Our industry can be the lifeline to pull together a digitally-inclusive society
By Marc Allera, CEO, BT Group’s Consumer division.
For the most vulnerable people up and down the country, the coming days and months could be more challenging than ever. The final day of the UK's job furlough scheme will be 30 September, and it will be withdrawn completely from 1 October. And in just a week's time, the Government also plans to cut the £20 Universal Credit uplift, meaning millions more families will, in the words of Marcus Rashford, "lose a lifeline".
Now is the time for all network providers to do all they can to offer a new lifeline. Across our industry, we all need to step up to the challenges facing a society that needs connectivity more than ever, but is increasingly fractured – otherwise too many vulnerable people will fall between the gaps.
The most recent figures show 1.6m people were on furlough at the end of July – and almost one in four people fear losing their jobs as a result of the scheme coming to an end, according to a recent story in The i newspaper. BBC News recently reported that Universal Credit is claimed by more than 5.8m people in England, Scotland and Wales. Meanwhile, research by Turn2Us predicts one in seven people will struggle to pay their bills.
At BT and EE, we have a responsibility not only to our customers, but to our country. We want to play our part in building a digitally-inclusive society and help as many people as we can. That’s why at the end of June we launched BT Home Essentials. Home Essentials is BT’s low-cost social tariff to connect those who need it most with fibre broadband and calls. We are proud to have extended eligibility to all customers on Universal Credit and other means-tested benefits. When we launched a few short months ago, a potential 4.6m households could benefit.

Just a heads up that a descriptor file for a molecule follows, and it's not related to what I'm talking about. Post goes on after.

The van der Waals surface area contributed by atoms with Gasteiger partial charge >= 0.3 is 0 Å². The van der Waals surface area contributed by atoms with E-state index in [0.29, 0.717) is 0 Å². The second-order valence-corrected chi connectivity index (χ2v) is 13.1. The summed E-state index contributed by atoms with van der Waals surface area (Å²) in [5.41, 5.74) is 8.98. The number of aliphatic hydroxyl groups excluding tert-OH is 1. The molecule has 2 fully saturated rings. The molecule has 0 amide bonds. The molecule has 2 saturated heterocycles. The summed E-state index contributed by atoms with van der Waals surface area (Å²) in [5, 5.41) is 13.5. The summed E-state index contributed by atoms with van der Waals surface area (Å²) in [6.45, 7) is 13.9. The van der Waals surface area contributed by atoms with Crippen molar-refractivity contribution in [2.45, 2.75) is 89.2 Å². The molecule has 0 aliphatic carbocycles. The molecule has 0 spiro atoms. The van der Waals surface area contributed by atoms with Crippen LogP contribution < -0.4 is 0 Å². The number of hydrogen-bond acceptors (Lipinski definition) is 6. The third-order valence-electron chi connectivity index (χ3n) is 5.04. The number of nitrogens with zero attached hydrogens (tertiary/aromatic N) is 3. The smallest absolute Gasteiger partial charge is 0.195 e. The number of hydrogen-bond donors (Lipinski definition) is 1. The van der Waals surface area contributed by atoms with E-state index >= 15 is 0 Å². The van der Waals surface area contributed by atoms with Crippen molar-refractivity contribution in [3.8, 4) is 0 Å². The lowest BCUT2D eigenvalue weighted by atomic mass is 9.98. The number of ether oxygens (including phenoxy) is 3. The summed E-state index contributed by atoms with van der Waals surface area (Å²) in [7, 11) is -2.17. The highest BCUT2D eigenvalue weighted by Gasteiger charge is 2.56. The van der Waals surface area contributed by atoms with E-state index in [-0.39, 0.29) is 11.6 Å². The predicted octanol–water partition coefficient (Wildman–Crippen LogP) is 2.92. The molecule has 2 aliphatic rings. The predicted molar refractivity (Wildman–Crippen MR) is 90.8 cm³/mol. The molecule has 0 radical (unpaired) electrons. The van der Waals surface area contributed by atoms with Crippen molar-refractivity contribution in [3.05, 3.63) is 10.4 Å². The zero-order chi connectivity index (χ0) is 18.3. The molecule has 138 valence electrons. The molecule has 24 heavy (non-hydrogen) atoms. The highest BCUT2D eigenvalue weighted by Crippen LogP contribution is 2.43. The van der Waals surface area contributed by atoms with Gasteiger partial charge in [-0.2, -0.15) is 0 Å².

BT alone cannot make our society digitally inclusive, even as we continue to invest in our networks to keep up with unprecedented customer demand for data in this new world of connectivity. So, we are calling on all fixed broadband operators to implement a social tariff costing no more than £200 per year, which offers speeds of up to 10mb upload/40mb download where available, for customers on low incomes and Universal Credit.
We are offering BT Home Essentials to help those who might struggle to afford broadband and landline. At the same time, we know that for some families £15 per month is still a stretch. If, as a society, we want to do more to help those people, Government support will be crucial. Funding or subsidies for social tariffs could make a very significant difference.
BT’s purpose, to Connect for Good, is at the heart of everything we do. We’re committed to making a positive difference for everyone across the UK, and particularly for our most vulnerable customers. If we can learn from the challenges of the past 18 months and work together, we can make the UK a better connected and digitally-inclusive place to live.
Follow me on Twitter and Instagram @marcallera